The NES wasn’t just the home of some of the best games ever made; it was an almost miraculous device that delivered some of the purest and most wholesome moments of many of our childhoods. Of course, part of the reason why NES games were so wholesome compared to many modern titles is that Nintendo usually ensured they were heavily censored by the time many of us played them.
At a time before the ESRB and a global conversation about the impact of video game violence, Nintendo took it upon themselves to impose a strict series of content guidelines that almost all developers had to follow. Those guidelines (as well as regional content standards) resulted in some of the biggest NES games ever made effectively being “censored” in ways that many of us never knew about when we were young.
So if you can’t help but wonder how some of the best games of your childhood were secretly a little dirtier than you ever expected, join us for a look back at 15 NES games you didn’t know were censored.
Wait, Ducktales was censored? Why would you ever need to censor Ducktales? Who would ever put anything into a Ducktales game that’s worth censoring?
The offenders in this instance were the coffins found in the game’s Transylvania level. In the original version of the game, the coffins were decorated with a cross. In the U.S. version, the cross is replaced with the phrase “R.I.P.” As we’ll see throughout this list, the change is consistent with Nintendo’s policies at the time regarding religious imagery in U.S. games.
14. Mega Man
The Mega Man franchise has actually been censored quite a bit over the years, but you’re not alone if you find it strange that the original Mega Man game had to be censored. After all, it’s a game with little story and seemingly no offensive elements. What is there to censor?
As it turns out, famous Mega Man miniboss Rock Monster was the problem. In the original version of the game, Rock Monster was called Yellow Devil, which actually makes a lot more sense in terms of the character’s design. However, it was ultimately determined that the word “Devil” may be too religious for Western audiences.
You probably know that Mike Tyson was eventually removed from Punch-Out! and replaced with Mr. Dream, but what you may not know is that the NES version of the game significantly altered another one of the original version’s most notable fighters.
The arcade version of the game featured a character named Vodka Drunkenski. As you probably guessed based on the name, Drunkenski was a Russian stereotype who drank heavily during fights. It’s not entirely clear if Nintendo had a problem with the character’s stereotypical elements, but they certainly had a problem with his substance abuse. The character was renamed Soda Popinski in the NES version of the game and was often shown drinking generic soda pop rather than alcohol (even if he still makes the occasional alcoholic reference).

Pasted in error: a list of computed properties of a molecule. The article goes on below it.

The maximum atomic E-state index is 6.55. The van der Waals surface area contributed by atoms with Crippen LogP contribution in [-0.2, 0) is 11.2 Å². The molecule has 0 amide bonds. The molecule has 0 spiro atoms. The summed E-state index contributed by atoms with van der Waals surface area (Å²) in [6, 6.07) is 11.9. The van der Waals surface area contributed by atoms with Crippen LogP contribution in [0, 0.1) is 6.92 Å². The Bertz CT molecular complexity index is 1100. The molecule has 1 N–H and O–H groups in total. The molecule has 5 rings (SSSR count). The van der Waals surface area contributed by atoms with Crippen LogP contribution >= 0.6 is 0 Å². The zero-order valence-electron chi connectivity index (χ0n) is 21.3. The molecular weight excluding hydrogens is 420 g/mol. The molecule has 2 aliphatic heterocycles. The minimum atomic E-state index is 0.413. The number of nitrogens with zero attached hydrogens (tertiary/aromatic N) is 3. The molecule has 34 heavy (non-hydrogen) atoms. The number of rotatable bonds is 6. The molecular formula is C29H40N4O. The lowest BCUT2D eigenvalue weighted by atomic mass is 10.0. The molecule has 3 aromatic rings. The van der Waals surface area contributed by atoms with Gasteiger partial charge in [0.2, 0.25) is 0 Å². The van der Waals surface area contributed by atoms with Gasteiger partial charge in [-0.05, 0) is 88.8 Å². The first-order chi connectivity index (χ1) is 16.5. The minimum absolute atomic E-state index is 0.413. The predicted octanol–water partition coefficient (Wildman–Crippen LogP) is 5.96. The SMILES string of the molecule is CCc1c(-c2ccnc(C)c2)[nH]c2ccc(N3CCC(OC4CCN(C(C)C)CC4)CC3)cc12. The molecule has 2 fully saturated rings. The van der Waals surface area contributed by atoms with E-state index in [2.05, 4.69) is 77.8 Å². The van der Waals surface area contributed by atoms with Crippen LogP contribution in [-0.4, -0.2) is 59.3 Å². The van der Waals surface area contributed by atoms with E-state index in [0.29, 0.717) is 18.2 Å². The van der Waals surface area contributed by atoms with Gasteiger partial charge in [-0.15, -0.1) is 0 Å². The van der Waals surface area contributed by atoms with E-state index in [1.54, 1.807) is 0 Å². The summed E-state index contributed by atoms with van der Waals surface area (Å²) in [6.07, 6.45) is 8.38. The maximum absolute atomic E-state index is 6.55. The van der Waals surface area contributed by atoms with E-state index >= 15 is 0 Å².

12. Ice Climber
A lot of NES games were censored due to sex, drugs, and all the other things the parents in Footloose were worried about, but the reason for Ice Climber’s censorship is as unique as it is bizarre.
See, the original version of Ice Climber included enemy seals that you could hit with a hammer. Someone at Nintendo of America saw that and thought “Wow, that looks a lot like seal clubbing” and probably rightfully decided to change the seals to far more intimidating Yetis.
11. The Adventures of Bayou Billy
Some of the ways that The Adventures of Bayou Billy was censored make sense given the standards of the time. For instance, Billy’s girlfriend Annabelle wears more clothes in the U.S. version of the game, and additional scenes of violence (including an alternate game over screen that showed Billy reaching out to the player as he is dying) were removed.
Then you have the game’s ending. The original version of the game’s ending let you walk away from Annabelle and trigger a darkly hilarious sequence where Annabelle stands there confused and alone. In the U.S. version, you can only access the happy ending where the two get together. It’s not entirely clear if the change was the result of “censorship,” though that move does track with some of Nintendo’s other censorship decisions at the time.
10. 1943: The Battle of Midway
In a comparatively rare instance of an NES game that was censored in Japan but not America (or at least changed due to regional differences), 1943: The Battle of Midway’s name was changed to 1943: The Battle of Valhalla in Japan. In-game, the title is often shortened to 1943 (in both regions).
The reason for this change is probably pretty obvious to history buffs and anyone familiar with 1943’s premise. After all, the game sees you play as an American pilot tasked with shooting down Japanese aircrafts on his way to sink the Yamato battleship. That premise was obviously considerably more awkward in Japan, although it’s not clear why The Battle of Valhalla was chosen as the replacement name.
9. The Legend of Zelda
Here’s a weird one for you. In the Famicom Disc version of The Legend of Zelda, you could use an item simply referred to as a “Bible.” The name of this item was later changed to Book of Magic in order to remove a pretty obvious religious reference.
What’s really odd about this change is that the “Bible” reference only appears in the Famicom disc version of the game. The NES and Famicom version both use the Book of Magic name, though the latter’s Japanese characters still spell out “Bible.”
8. Dragon Quest/Dragon Warrior